Mental Health Act detentions are increasing, but why?

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Luke Sheridan-Rains summarises a study containing data on the use of the Mental Health Act in England over the last 30 years, which points to an inexorable rise in involuntary admissions.

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Can museums help prevent dementia?

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Dafni Katsampa and Derek Tracy get all cultured and summarise a retrospective cohort study of museum attendance and dementia incidence, which suggests that cultural engagement may help protect us from cognitive decline.

The research is led by Daisy Fancourt who heads up the new MARCH Network which is launching later this month.

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Collaborative care for depression and physical multimorbidity: clinically and cost-effective over the long term

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Gemma Shields summarises the findings of a cluster RCT looking at the long-term clinical and cost-effectiveness of collaborative care (versus usual care) for people with mental-physical multimorbidity.

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Brutalised child soldiers and traumatic distress

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Our blog today explores a new study in the British Journal of Psychiatry of post-traumatic stress disorder among former Yazidi child soldiers in northern Iraq.

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Nature-based therapy for stress-related illnesses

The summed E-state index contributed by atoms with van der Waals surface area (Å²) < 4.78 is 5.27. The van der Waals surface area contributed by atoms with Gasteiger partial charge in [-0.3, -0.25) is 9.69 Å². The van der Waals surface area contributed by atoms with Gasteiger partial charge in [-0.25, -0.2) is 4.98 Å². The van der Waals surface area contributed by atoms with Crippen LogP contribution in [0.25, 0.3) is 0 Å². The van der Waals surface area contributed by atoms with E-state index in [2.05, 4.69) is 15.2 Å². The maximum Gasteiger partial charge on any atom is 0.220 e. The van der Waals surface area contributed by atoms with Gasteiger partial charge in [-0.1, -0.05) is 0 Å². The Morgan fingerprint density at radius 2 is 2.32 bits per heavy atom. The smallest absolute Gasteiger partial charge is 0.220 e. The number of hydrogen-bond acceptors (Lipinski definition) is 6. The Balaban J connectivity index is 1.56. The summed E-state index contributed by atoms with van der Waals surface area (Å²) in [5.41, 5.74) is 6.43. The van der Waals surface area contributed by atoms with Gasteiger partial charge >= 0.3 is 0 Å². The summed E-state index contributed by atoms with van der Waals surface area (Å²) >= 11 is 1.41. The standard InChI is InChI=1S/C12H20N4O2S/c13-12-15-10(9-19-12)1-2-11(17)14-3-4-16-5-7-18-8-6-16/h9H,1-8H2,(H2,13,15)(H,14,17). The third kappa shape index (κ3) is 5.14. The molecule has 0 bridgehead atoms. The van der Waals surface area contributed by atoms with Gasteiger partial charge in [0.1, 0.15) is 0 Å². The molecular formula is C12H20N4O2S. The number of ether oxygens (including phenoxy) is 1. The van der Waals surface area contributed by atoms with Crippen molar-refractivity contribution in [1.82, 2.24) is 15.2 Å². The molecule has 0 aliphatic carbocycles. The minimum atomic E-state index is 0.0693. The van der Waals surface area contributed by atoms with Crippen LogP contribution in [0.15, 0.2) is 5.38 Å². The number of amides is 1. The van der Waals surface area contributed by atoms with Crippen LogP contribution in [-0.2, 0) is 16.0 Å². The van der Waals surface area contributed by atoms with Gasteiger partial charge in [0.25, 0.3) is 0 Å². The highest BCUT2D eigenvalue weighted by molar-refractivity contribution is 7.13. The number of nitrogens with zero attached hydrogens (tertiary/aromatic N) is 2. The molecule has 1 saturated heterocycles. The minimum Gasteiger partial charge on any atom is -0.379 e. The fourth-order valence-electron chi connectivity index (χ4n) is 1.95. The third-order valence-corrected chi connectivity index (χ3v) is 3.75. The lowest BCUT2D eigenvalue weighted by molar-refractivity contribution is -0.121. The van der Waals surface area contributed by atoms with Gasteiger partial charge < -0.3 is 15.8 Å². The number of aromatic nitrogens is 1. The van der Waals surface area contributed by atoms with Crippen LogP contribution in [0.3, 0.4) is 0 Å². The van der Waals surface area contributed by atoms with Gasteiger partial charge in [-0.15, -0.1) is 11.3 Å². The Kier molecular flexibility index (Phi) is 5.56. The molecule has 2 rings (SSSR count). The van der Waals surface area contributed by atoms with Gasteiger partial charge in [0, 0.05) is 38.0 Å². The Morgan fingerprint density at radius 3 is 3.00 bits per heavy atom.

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Danielle Rhydderch and Ian Collings review a new RCT in the British Journal of Psychiatry, which suggests that nature-based therapy is not significantly different to CBT for acute stress reactions, PTSD and adjustment disorders.

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Positive Behaviour Support: RCT finds no effect, but fidelity is poor

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Dave O’Regan reports on a recent cluster RCT of staff training in positive behaviour support to reduce challenging behaviour in adults with intellectual disability.

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Adolescent cannabis use increases risk of an adult psychotic diagnosis

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Thomas Richardson looks at a recent prospective cohort study in the British Journal of Psychiatry on adolescent cannabis use, baseline prodromal symptoms and the risk of psychosis.

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“Nobody knows the trouble I’ve seen”. Depression and bipolar disorder in people with intellectual disabilities

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Kathryn Mitchell and Stephen Moore summarise a recent prospective cohort study in the British Journal of Psychiatry, which looks at the incidence of unipolar and bipolar depression, and mania in adults with intellectual disabilities.

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Does co-locating welfare advice services improve mental health?

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Katie Evans from Money and Mental Health considers a recent study looking at the impact of co-located welfare advice in healthcare settings, which found significant improvements in financial outcomes, but less convincing results in terms of health benefits.

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SSRIs and suicidality: effects of SSRIs on rating-scale-assessed suicidality in adults with depression

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Rina Dutta and Patrick McLaughlin summarise a new study looking at the effects of SSRIs (Selective Serotonin Reuptake Inhibitors) on rating-scale-assessed suicidality in adults with depression.

This study published in the British Journal of Psychiatry supports the conclusion that SSRIs remain a safe and effective treatment in depression for those aged 18 and over.

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